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Opportunities and challenges for drug development of targeted protein complexes
Opportunities and challenges for drug development of targeted protein complexes. The receptor complex is composed of core receptor proteins and related proteins, which have an important influence on the overall structure, function and positioning of the receptor.
Traditionally, the focus of drug discovery has been to promote or prevent receptor activation by directly targeting receptor proteins. In the receptor family, G protein-coupled receptors (GPCRs) and ligand-gated ion channels (Ligand-gated ion channels, LGICs) receptors are important drug targets, almost containing more than 40% of approved drugs.
For GPCRs and LGICs, receptor proteins and receptor-related proteins (accessory proteins) form complexes through protein-protein interactions (PPIs). The functional characteristics, signal pathways and localization of this receptor complex are often different from a single receptor protein, and its formation is often mediated by several extracellular, intracellular and intracellular PPIs.
Therefore, the pharmacology of the receptor complex Regulation provides an opportunity to target and regulate specific signal pathways. By targeting receptor complexes, disease mechanisms can be regulated more precisely, and more effective drugs with fewer side effects can be found.
The receptor complex is formed by PPIs, but drug discovery that targets PPIs currently faces many challenges.
- First, PPIs are usually formed by large interaction surfaces, and there is no defined binding pocket that can accommodate small molecules.
- Second, compared with enzymes and receptors, a given PPI lacks endogenous ligands, which makes rational design of modulators more difficult.
- Third, the PPI of the receptor complex is usually located in or under the cell membrane, and requires the development of cell permeability, and sometimes blood-brain barrier permeability PPI modulators.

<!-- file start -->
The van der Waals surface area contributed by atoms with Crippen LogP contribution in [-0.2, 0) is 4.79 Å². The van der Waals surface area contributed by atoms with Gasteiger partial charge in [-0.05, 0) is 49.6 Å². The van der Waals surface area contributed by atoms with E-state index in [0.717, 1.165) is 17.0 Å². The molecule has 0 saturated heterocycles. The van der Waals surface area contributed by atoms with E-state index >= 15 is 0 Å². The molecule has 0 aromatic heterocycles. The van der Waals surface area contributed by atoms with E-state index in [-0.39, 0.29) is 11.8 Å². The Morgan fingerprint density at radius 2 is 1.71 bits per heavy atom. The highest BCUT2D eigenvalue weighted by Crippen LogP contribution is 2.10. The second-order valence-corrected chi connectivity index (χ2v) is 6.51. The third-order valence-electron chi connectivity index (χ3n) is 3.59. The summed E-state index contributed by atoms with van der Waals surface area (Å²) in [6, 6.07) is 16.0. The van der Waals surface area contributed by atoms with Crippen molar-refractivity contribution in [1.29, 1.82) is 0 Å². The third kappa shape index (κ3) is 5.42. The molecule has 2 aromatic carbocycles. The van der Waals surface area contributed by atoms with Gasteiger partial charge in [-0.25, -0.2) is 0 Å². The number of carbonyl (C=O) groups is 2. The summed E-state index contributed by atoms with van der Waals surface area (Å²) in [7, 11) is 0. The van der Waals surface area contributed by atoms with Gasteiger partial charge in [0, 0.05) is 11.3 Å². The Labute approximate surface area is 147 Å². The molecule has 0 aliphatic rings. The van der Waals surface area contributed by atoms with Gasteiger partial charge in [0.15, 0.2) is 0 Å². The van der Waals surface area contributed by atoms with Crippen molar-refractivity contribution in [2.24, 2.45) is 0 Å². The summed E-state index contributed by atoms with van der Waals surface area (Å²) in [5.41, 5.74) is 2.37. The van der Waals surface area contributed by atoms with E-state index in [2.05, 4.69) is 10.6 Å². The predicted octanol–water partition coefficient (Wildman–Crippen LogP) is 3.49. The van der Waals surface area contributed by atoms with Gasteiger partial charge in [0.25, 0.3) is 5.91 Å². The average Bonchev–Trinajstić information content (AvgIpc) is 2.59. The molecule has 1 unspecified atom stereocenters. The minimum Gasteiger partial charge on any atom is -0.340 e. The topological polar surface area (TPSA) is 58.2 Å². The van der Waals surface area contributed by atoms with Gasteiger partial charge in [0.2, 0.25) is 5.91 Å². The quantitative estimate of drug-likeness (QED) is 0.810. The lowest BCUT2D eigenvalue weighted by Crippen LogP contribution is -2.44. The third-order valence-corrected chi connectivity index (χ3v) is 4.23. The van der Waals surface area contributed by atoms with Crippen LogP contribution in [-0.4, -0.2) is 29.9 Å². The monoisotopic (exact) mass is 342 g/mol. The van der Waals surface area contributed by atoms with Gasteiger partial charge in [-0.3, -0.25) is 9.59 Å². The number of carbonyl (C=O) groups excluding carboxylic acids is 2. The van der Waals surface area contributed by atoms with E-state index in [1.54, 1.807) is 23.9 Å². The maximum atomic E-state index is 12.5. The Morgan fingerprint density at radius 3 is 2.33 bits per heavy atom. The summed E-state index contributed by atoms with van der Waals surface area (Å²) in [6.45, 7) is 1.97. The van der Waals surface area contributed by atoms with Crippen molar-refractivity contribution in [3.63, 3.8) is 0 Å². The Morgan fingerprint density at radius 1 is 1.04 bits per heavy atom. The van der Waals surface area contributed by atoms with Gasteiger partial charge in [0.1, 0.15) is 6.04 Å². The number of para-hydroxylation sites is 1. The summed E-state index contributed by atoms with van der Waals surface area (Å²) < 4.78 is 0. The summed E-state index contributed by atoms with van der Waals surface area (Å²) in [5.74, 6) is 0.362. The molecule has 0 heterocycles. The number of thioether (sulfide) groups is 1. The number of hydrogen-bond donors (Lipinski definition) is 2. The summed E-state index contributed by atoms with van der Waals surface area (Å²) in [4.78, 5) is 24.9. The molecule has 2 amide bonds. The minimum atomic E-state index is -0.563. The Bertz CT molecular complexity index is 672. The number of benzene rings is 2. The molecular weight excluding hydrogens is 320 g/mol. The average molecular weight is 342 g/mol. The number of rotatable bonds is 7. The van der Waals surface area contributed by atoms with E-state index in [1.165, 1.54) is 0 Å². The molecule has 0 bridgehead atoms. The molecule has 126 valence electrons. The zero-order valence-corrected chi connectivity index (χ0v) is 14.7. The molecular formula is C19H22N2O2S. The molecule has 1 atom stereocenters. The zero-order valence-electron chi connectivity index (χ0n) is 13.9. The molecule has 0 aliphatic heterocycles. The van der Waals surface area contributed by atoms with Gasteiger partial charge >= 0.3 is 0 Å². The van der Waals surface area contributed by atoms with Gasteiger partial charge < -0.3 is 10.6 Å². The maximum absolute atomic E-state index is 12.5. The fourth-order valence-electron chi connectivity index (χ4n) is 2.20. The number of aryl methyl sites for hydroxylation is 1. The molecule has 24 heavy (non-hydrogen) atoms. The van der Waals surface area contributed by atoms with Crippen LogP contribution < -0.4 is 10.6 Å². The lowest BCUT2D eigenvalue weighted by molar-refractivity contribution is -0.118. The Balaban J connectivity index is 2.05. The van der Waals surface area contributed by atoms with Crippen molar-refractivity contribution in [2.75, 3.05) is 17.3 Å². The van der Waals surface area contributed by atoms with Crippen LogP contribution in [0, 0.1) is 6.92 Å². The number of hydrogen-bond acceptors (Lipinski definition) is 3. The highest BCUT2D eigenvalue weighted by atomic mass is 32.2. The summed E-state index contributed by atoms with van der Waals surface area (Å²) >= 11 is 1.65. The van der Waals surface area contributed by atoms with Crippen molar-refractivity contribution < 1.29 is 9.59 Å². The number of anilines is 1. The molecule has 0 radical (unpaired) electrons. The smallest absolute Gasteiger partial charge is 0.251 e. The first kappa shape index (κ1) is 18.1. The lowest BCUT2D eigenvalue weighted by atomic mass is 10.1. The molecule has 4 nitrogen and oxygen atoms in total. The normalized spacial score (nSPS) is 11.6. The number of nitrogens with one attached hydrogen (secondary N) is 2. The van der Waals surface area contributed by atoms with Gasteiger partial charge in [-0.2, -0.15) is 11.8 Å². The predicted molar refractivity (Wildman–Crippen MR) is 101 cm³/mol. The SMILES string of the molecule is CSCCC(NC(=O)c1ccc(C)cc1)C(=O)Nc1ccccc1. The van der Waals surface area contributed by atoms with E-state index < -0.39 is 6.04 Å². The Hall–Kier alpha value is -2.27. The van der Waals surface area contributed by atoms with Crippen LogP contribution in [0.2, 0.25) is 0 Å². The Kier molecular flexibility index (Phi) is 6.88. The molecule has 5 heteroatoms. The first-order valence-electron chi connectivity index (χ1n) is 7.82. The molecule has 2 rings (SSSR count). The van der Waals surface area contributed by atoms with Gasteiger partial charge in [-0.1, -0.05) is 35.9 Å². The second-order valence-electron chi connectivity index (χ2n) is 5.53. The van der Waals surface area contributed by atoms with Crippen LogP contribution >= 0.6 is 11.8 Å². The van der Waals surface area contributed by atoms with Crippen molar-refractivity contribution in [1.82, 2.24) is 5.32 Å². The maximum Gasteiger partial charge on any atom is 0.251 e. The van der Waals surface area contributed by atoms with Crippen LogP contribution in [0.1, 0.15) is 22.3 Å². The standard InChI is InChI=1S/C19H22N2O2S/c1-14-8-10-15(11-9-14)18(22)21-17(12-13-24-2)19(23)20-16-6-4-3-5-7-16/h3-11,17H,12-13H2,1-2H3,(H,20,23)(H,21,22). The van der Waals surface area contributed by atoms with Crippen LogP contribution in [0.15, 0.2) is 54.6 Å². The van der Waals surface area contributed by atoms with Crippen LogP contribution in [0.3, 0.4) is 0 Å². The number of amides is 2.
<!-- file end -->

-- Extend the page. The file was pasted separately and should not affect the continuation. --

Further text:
Strategies for targeting receptor complexes
Antibodies and related biological agents are very suitable for binding to large surfaces, with high strength and specificity, and can be used to target some related receptor complexes. The recently approved monoclonal antibodies Erenumab and Erenumab both target Calcitonin receptor-like receptor (CALCRL)-Receptor activity-modifying protein 1, RAMP1 Complex for the treatment of migraine prevention.
The antibody can also target the specific conformation of the receptor complex and stabilize the active or inactive state of the receptor complex. Thanks to technological advances in this field such as hybridoma display and phage display, the number of monoclonal antibodies in clinical trials has increased significantly in recent years. However, because antibodies cannot easily pass through cell membranes or the blood-brain barrier, their use in extracellular PPIs in peripheral tissues is limited.
2. Small molecule modulators:
Through phenotypic screening, the active molecules of the targeted receptor complex can be found. In particular, high-throughput screening (HTS) is widely used to identify small molecule regulation of targeted complexes. Agent. Recognition of active small molecules by HTS requires high-quality compound libraries with diverse structures, and is limited by library capacity and screening analysis methods.
At the same time, HTS also faces defects such as low frequency, low quality hit rate, and false alarms. At present, the discovery of complex small molecules through HTS binding drug optimization is becoming a common way, such as the compound that is being developed for the AMPAR-TARPγ8 complex.
HTS has also derived some variant technologies, such as fragment-based drug discovery, in which “fragments” of small molecules are screened, which can then be used as a starting point for the development of small molecule modulators. DNA-encoded chemical libraries (DELs) are also a variant of HTS, which has the advantage of producing more small molecules than HTS.